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Dolly track joint issue


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#1 Stephen Perera

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Posted 31 October 2017 - 12:22 PM

Hi all....when joining the dolly track I notice the camera steps when it goes over the joint...very slight....is this normal or should it be totally smooth even over joints
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#2 Phil Rhodes

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Posted 31 October 2017 - 12:48 PM

What sort of dolly track is it?

 

Even the very best stuff can be iffy, especially on long lenses, especially if it isn't very well laid.

 

P


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#3 Stuart Brereton

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Posted 31 October 2017 - 07:29 PM

Bumps when dollying over joins in the track usually mean it's not laid properly. You can check with a builder's level. Lay it on the track, over a join. If there's a gap under the level, or if the level rocks back and fore over the joint, you need to adjust the wedges under the track to make it level.

 

Dents, and other damage to track ends can also cause problems, so check for that also.


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#4 Tristan Noelle

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Posted 01 November 2017 - 01:46 AM

Im not much of a dolly grip but Ive worked under some good ones. In my experience the smoothness of the track is is a function of how much time there is to set it. But but with enough time and good track on a fairly stable surface (not sand) and with few curves you should get it very stable.

Try to use an apple box (1/2,1/4, pancake, etc.) under the actual joints when you can if you need to elevate them, not just cribbing or a wedge. Also, what kind of surface are you on? If the surface underneath the joint is uneven or loose it can settle when the weight of the dolly hits it, so often a wedge or two under the apple box is necessary.

When you use the level, put weight on the track to spot issues. Sometimes a sandbag or two at the joints (if the channel wheels can go over them) is a good idea to help the track settle in and not shift.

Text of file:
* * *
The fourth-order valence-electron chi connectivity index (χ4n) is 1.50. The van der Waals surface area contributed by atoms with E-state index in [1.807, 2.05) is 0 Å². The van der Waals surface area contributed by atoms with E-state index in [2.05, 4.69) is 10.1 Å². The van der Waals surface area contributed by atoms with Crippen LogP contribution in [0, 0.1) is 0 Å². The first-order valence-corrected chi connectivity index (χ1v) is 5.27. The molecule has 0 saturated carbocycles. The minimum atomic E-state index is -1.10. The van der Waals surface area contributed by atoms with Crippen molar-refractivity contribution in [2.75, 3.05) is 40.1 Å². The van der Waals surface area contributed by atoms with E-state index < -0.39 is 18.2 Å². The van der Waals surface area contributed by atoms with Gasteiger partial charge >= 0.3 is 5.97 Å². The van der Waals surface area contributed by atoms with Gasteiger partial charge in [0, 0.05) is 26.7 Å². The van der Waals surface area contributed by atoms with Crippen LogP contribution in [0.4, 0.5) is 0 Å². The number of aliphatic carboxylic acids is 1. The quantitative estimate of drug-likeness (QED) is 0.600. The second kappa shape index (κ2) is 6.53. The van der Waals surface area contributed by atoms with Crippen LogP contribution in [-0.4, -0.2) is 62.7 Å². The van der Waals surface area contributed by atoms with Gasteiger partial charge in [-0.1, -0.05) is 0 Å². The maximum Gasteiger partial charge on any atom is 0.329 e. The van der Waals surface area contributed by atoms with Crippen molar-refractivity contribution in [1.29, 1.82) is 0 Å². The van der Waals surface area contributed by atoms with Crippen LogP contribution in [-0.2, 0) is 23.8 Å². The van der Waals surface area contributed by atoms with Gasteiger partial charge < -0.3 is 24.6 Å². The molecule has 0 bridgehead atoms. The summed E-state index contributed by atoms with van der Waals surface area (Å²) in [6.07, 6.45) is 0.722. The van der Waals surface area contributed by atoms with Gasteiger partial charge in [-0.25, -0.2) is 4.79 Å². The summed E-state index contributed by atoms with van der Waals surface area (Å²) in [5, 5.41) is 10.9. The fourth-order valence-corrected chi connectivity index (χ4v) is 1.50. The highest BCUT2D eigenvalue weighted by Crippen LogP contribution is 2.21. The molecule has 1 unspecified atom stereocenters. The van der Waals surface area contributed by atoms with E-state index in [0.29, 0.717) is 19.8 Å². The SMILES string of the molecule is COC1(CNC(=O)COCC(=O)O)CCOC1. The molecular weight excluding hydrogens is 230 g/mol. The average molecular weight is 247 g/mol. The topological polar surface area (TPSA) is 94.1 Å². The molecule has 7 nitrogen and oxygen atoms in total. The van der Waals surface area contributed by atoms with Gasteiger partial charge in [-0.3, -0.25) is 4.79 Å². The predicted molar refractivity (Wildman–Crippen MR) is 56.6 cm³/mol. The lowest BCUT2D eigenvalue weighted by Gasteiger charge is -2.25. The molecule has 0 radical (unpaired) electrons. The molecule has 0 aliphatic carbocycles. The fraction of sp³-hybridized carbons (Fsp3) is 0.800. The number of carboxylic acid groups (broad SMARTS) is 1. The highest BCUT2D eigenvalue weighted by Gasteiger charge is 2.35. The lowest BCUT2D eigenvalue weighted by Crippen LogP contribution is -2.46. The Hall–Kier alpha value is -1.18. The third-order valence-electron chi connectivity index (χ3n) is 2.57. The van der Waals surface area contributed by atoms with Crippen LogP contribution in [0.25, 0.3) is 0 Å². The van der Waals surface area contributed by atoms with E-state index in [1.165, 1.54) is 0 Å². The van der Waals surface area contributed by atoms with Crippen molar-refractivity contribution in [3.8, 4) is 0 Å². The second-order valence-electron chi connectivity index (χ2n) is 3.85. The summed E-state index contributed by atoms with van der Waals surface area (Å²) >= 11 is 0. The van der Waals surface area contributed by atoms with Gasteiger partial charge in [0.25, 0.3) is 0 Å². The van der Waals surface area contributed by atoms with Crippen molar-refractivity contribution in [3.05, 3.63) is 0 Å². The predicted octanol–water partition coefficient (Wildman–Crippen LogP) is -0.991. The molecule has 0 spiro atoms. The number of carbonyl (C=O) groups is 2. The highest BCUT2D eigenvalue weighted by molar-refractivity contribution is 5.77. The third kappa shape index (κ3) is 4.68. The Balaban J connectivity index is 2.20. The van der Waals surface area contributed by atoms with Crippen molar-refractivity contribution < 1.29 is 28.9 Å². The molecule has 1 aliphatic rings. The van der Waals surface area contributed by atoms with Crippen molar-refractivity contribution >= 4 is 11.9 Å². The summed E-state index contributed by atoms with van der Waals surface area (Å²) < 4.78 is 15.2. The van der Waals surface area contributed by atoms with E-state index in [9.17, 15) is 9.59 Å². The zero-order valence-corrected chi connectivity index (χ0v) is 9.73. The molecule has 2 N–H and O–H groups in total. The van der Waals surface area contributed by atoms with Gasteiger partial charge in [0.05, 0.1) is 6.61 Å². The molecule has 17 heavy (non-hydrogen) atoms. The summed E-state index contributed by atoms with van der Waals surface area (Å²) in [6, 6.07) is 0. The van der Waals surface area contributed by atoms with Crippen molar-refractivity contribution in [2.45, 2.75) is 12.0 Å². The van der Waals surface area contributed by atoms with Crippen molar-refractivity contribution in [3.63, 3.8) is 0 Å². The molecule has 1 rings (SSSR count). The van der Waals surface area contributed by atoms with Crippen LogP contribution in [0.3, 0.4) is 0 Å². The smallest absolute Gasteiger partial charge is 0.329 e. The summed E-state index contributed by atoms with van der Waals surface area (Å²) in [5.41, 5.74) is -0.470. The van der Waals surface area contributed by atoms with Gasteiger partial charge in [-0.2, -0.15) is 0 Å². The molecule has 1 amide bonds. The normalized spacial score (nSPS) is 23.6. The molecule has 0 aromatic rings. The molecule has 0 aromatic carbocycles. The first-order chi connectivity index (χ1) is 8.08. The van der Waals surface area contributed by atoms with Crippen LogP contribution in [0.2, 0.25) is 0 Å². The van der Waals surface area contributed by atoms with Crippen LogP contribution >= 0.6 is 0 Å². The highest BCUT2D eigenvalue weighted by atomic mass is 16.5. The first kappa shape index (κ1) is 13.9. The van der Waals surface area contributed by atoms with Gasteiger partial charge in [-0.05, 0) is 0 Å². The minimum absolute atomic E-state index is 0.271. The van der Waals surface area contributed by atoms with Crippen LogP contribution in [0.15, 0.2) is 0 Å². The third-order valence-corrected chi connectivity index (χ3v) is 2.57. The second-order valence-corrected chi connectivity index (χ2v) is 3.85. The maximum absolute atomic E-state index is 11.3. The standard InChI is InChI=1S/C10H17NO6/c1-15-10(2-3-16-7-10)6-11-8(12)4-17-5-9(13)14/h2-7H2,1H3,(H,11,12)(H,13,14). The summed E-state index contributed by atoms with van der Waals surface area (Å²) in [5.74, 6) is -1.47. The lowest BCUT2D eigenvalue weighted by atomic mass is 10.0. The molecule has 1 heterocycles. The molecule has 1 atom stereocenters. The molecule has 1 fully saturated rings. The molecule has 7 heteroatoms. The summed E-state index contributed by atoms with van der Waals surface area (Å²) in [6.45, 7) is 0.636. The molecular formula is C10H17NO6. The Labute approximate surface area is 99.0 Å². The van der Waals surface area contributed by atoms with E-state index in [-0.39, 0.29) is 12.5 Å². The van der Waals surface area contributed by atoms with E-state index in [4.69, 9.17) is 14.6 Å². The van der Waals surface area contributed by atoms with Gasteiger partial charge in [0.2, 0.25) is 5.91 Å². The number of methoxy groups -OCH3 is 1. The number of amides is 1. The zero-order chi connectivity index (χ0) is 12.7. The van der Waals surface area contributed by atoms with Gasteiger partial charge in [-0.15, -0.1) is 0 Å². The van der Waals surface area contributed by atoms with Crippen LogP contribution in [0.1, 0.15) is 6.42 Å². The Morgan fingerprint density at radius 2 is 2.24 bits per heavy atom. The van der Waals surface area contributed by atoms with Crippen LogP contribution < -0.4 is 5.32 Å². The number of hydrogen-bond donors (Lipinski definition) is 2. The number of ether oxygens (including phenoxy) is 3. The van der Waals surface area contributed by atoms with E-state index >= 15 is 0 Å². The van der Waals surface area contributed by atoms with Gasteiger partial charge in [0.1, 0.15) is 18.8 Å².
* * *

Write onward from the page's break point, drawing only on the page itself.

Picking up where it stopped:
Tristan
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#5 Stephen Perera

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Posted 01 November 2017 - 03:42 AM

thanks everyone for the tips!

 

but sorry what is 'an apple box (1/2, 1/4 pancake etc)......


Edited by Stephen Perera, 01 November 2017 - 03:43 AM.

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#6 Tristan Noelle

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Posted 01 November 2017 - 10:46 AM

In the US these are commonly called apple boxes.

BOXES.jpg
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#7 Stephen Perera

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Posted 01 November 2017 - 10:52 AM

haha excellent.....I've thought about it and patches of carpet would do the trick.....they have rubber underneath which would be non-slip and of course the top layer is what it is......


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#8 Stuart Brereton

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Posted 01 November 2017 - 10:55 AM

You don't want to use anything soft, like carpet, under the track. Any movement at all will cause the track to flex, and you'll get a bump.


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#9 Stephen Perera

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Posted 01 November 2017 - 10:56 AM

.....thanks for the advice everyone....


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CineLab

The Slider

Visual Products

Ritter Battery

Tai Audio

Paralinx LLC

Wooden Camera

Aerial Filmworks